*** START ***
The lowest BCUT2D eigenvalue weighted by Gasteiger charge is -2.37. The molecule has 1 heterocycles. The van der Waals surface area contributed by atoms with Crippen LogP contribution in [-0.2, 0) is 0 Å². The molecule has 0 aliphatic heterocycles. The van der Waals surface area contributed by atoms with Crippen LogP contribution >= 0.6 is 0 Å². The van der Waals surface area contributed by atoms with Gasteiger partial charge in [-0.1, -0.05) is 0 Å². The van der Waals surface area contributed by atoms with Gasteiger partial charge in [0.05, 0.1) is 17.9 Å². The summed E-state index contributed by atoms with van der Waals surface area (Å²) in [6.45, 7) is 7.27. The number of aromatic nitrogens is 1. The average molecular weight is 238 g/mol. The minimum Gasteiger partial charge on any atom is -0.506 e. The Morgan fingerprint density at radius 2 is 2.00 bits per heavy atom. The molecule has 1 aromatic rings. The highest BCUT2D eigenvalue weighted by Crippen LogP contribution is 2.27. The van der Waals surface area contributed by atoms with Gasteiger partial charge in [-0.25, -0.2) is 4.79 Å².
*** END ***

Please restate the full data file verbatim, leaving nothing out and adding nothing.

The lowest BCUT2D eigenvalue weighted by Gasteiger charge is -2.37. The molecule has 1 heterocycles. The van der Waals surface area contributed by atoms with Crippen LogP contribution in [-0.2, 0) is 0 Å². The molecule has 0 aliphatic heterocycles. The van der Waals surface area contributed by atoms with Crippen LogP contribution >= 0.6 is 0 Å². The van der Waals surface area contributed by atoms with Gasteiger partial charge in [-0.1, -0.05) is 0 Å². The van der Waals surface area contributed by atoms with Gasteiger partial charge in [0.05, 0.1) is 17.9 Å². The summed E-state index contributed by atoms with van der Waals surface area (Å²) in [6.45, 7) is 7.27. The number of aromatic nitrogens is 1. The average molecular weight is 238 g/mol. The minimum Gasteiger partial charge on any atom is -0.506 e. The Morgan fingerprint density at radius 2 is 2.00 bits per heavy atom. The molecule has 1 aromatic rings. The highest BCUT2D eigenvalue weighted by Crippen LogP contribution is 2.27. The van der Waals surface area contributed by atoms with Gasteiger partial charge in [-0.25, -0.2) is 4.79 Å².